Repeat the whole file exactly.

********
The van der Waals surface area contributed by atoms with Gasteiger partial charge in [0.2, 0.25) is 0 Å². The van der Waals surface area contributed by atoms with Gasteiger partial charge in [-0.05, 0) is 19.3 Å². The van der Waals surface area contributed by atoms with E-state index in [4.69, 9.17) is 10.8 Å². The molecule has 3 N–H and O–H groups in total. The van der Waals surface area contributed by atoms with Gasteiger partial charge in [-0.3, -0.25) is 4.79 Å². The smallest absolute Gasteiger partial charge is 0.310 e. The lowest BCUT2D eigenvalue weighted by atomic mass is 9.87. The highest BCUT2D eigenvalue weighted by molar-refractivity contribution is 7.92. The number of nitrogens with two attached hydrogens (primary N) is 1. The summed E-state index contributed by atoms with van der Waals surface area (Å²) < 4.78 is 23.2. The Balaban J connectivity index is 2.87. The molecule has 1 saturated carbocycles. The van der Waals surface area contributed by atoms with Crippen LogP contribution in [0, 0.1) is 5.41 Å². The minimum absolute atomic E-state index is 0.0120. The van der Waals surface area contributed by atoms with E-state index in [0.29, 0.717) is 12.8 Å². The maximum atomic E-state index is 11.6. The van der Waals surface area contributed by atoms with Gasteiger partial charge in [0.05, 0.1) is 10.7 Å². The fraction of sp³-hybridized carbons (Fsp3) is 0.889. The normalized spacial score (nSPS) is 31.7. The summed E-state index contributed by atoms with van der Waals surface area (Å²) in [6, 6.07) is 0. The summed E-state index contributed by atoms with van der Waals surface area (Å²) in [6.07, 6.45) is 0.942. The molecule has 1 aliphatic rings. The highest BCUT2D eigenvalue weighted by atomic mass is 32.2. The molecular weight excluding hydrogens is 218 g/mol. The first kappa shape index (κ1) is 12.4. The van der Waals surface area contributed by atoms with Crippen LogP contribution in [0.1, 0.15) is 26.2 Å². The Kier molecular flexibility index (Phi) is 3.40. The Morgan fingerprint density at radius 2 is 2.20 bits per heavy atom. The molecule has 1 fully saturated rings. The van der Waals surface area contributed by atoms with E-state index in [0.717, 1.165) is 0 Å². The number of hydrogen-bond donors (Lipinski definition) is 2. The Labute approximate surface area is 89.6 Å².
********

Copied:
The van der Waals surface area contributed by atoms with Gasteiger partial charge in [0.2, 0.25) is 0 Å². The van der Waals surface area contributed by atoms with Gasteiger partial charge in [-0.05, 0) is 19.3 Å². The van der Waals surface area contributed by atoms with E-state index in [4.69, 9.17) is 10.8 Å². The molecule has 3 N–H and O–H groups in total. The van der Waals surface area contributed by atoms with Gasteiger partial charge in [-0.3, -0.25) is 4.79 Å². The smallest absolute Gasteiger partial charge is 0.310 e. The lowest BCUT2D eigenvalue weighted by atomic mass is 9.87. The highest BCUT2D eigenvalue weighted by molar-refractivity contribution is 7.92. The number of nitrogens with two attached hydrogens (primary N) is 1. The summed E-state index contributed by atoms with van der Waals surface area (Å²) < 4.78 is 23.2. The Balaban J connectivity index is 2.87. The molecule has 1 saturated carbocycles. The van der Waals surface area contributed by atoms with Crippen LogP contribution in [0, 0.1) is 5.41 Å². The minimum absolute atomic E-state index is 0.0120. The van der Waals surface area contributed by atoms with E-state index in [0.29, 0.717) is 12.8 Å². The maximum atomic E-state index is 11.6. The van der Waals surface area contributed by atoms with Gasteiger partial charge in [0.05, 0.1) is 10.7 Å². The fraction of sp³-hybridized carbons (Fsp3) is 0.889. The normalized spacial score (nSPS) is 31.7. The summed E-state index contributed by atoms with van der Waals surface area (Å²) in [6, 6.07) is 0. The summed E-state index contributed by atoms with van der Waals surface area (Å²) in [6.07, 6.45) is 0.942. The molecule has 1 aliphatic rings. The highest BCUT2D eigenvalue weighted by atomic mass is 32.2. The molecular weight excluding hydrogens is 218 g/mol. The first kappa shape index (κ1) is 12.4. The van der Waals surface area contributed by atoms with Crippen LogP contribution in [0.1, 0.15) is 26.2 Å². The Kier molecular flexibility index (Phi) is 3.40. The Morgan fingerprint density at radius 2 is 2.20 bits per heavy atom. The molecule has 1 fully saturated rings. The van der Waals surface area contributed by atoms with E-state index in [0.717, 1.165) is 0 Å². The number of hydrogen-bond donors (Lipinski definition) is 2. The Labute approximate surface area is 89.6 Å².